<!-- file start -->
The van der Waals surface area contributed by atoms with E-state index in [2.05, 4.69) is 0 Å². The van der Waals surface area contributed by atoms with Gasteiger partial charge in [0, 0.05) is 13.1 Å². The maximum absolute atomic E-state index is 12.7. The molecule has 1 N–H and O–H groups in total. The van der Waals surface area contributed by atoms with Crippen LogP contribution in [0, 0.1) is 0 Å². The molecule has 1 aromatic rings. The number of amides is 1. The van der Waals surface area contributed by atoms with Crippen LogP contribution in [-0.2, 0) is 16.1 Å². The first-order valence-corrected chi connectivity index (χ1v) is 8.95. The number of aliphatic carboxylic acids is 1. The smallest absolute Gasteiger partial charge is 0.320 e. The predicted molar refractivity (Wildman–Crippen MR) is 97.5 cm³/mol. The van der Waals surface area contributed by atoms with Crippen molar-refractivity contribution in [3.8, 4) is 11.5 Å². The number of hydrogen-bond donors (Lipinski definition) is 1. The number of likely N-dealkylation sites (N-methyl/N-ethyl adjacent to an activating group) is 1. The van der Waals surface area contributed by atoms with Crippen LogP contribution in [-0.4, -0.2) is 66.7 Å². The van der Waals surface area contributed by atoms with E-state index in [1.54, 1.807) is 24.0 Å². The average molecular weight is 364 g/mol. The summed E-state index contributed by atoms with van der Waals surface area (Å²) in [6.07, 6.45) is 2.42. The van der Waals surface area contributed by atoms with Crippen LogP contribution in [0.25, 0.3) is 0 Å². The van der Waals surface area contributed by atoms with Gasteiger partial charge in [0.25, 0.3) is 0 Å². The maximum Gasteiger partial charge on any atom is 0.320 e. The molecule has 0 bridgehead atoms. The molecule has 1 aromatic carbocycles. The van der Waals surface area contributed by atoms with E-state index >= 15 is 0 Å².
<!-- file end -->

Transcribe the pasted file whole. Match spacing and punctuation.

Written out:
The van der Waals surface area contributed by atoms with E-state index in [2.05, 4.69) is 0 Å². The van der Waals surface area contributed by atoms with Gasteiger partial charge in [0, 0.05) is 13.1 Å². The maximum absolute atomic E-state index is 12.7. The molecule has 1 N–H and O–H groups in total. The van der Waals surface area contributed by atoms with Crippen LogP contribution in [0, 0.1) is 0 Å². The molecule has 1 aromatic rings. The number of amides is 1. The van der Waals surface area contributed by atoms with Crippen LogP contribution in [-0.2, 0) is 16.1 Å². The first-order valence-corrected chi connectivity index (χ1v) is 8.95. The number of aliphatic carboxylic acids is 1. The smallest absolute Gasteiger partial charge is 0.320 e. The predicted molar refractivity (Wildman–Crippen MR) is 97.5 cm³/mol. The van der Waals surface area contributed by atoms with Crippen molar-refractivity contribution in [3.8, 4) is 11.5 Å². The number of hydrogen-bond donors (Lipinski definition) is 1. The number of likely N-dealkylation sites (N-methyl/N-ethyl adjacent to an activating group) is 1. The van der Waals surface area contributed by atoms with Crippen LogP contribution in [-0.4, -0.2) is 66.7 Å². The van der Waals surface area contributed by atoms with E-state index in [1.54, 1.807) is 24.0 Å². The average molecular weight is 364 g/mol. The summed E-state index contributed by atoms with van der Waals surface area (Å²) in [6.07, 6.45) is 2.42. The van der Waals surface area contributed by atoms with Crippen LogP contribution in [0.25, 0.3) is 0 Å². The van der Waals surface area contributed by atoms with Gasteiger partial charge in [0.25, 0.3) is 0 Å². The maximum Gasteiger partial charge on any atom is 0.320 e. The molecule has 0 bridgehead atoms. The molecule has 1 aromatic carbocycles. The van der Waals surface area contributed by atoms with E-state index >= 15 is 0 Å².